Both defendants have appealed the ruling of the Saskatchewan Court of Queen’s Bench, which held that government funding of non-Catholics in Catholic schools is unconstitutional. The trial judge ruled that the Saskatchewan government must stop funding non-minority faith students to attend separate schools. Among the 39 grounds of appeal raised by the Government of Saskatchewan and 67 grounds of appeal raised by Christ the Teacher Roman Catholic Separate School Division are the misinterpretation and misapplication of s. 93 of the Constitution Act, 1867, s. 17 of the Saskatchewan Act, ss. 1, 2(a) and 15(1) of the Charter and the territorial Ordinances of 1901, errors in relation to standing and errors affecting the defendants’ rights to a fair trial.

Following the release of this decision, Saskatchewan’s Premier, Brad Wall, confirmed that the government will protect school choice in Saskatchewan by invoking the notwithstanding clause of the Charter. This decision seeks to prevent approximately 10,000 non-Catholic students from being forced out of Catholic schools. “I have asked the Ministers of Education and Justice to begin preparing legislation to invoke the notwithstanding clause to protect choice in our school system,” Wall said. “We wanted to announce this now to provide clarity and provide parents with the assurance that they will be able to continue to choose the kind of school they want their children to attend.”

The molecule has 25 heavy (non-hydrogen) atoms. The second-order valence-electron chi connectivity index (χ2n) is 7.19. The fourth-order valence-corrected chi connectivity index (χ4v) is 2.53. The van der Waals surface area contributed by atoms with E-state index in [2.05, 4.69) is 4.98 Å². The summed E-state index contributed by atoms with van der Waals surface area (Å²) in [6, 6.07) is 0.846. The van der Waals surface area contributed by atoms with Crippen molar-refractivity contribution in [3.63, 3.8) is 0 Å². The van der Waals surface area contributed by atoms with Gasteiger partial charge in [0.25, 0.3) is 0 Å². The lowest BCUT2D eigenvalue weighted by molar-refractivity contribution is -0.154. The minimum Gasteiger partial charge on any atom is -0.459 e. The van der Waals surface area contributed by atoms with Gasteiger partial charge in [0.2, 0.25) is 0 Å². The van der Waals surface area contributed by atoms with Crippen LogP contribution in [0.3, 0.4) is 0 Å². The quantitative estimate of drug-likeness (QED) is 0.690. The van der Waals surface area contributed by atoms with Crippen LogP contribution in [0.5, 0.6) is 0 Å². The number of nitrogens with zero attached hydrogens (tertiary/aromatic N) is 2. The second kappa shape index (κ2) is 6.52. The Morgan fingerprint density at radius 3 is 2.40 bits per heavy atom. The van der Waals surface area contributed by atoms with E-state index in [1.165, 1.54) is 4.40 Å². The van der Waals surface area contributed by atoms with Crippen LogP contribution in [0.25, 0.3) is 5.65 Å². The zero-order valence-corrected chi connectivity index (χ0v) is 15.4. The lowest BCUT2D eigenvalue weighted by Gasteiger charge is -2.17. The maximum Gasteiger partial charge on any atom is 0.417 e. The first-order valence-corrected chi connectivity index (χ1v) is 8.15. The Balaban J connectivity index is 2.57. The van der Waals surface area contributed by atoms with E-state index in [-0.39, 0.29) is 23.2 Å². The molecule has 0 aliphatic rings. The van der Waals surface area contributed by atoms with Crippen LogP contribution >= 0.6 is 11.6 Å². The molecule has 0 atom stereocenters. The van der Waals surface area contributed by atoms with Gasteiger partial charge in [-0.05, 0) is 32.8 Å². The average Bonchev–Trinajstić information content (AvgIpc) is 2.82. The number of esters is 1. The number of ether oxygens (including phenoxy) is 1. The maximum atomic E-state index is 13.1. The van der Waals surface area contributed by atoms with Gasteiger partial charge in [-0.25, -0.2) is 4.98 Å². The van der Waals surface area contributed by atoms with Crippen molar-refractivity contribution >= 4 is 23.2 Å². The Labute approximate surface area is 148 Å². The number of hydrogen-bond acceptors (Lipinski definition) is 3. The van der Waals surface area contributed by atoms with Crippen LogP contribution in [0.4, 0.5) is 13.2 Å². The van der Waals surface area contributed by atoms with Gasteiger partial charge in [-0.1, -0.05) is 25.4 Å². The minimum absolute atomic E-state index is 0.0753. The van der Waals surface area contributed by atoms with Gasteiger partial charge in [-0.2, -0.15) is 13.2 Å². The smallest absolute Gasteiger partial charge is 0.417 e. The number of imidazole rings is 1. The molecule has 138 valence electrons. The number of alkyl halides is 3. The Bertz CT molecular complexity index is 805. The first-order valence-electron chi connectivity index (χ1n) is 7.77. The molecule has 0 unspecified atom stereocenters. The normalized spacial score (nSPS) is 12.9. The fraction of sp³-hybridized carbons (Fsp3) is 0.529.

The notwithstanding clause is section 33 of the Charter. It gives provincial legislatures or Parliament the ability, through the passage of a law, to override sections 2 and 7-15 of the Charter for a five-year term. Saskatchewan has invoked the clause only one other time in 1986 as a preventative measure during a contract dispute with provincial government workers. The Supreme Court later ruled that the law didn’t violate the Charter so the notwithstanding clause didn’t need to be invoked. The last time the notwithstanding clause was used elsewhere in Canada was in 2000. That year, Quebec used the clause with respect to education when it came to religious schools and schools for Indigenous students. Alberta also used the clause in relation to its Marriage Act. The federal government has never used the clause.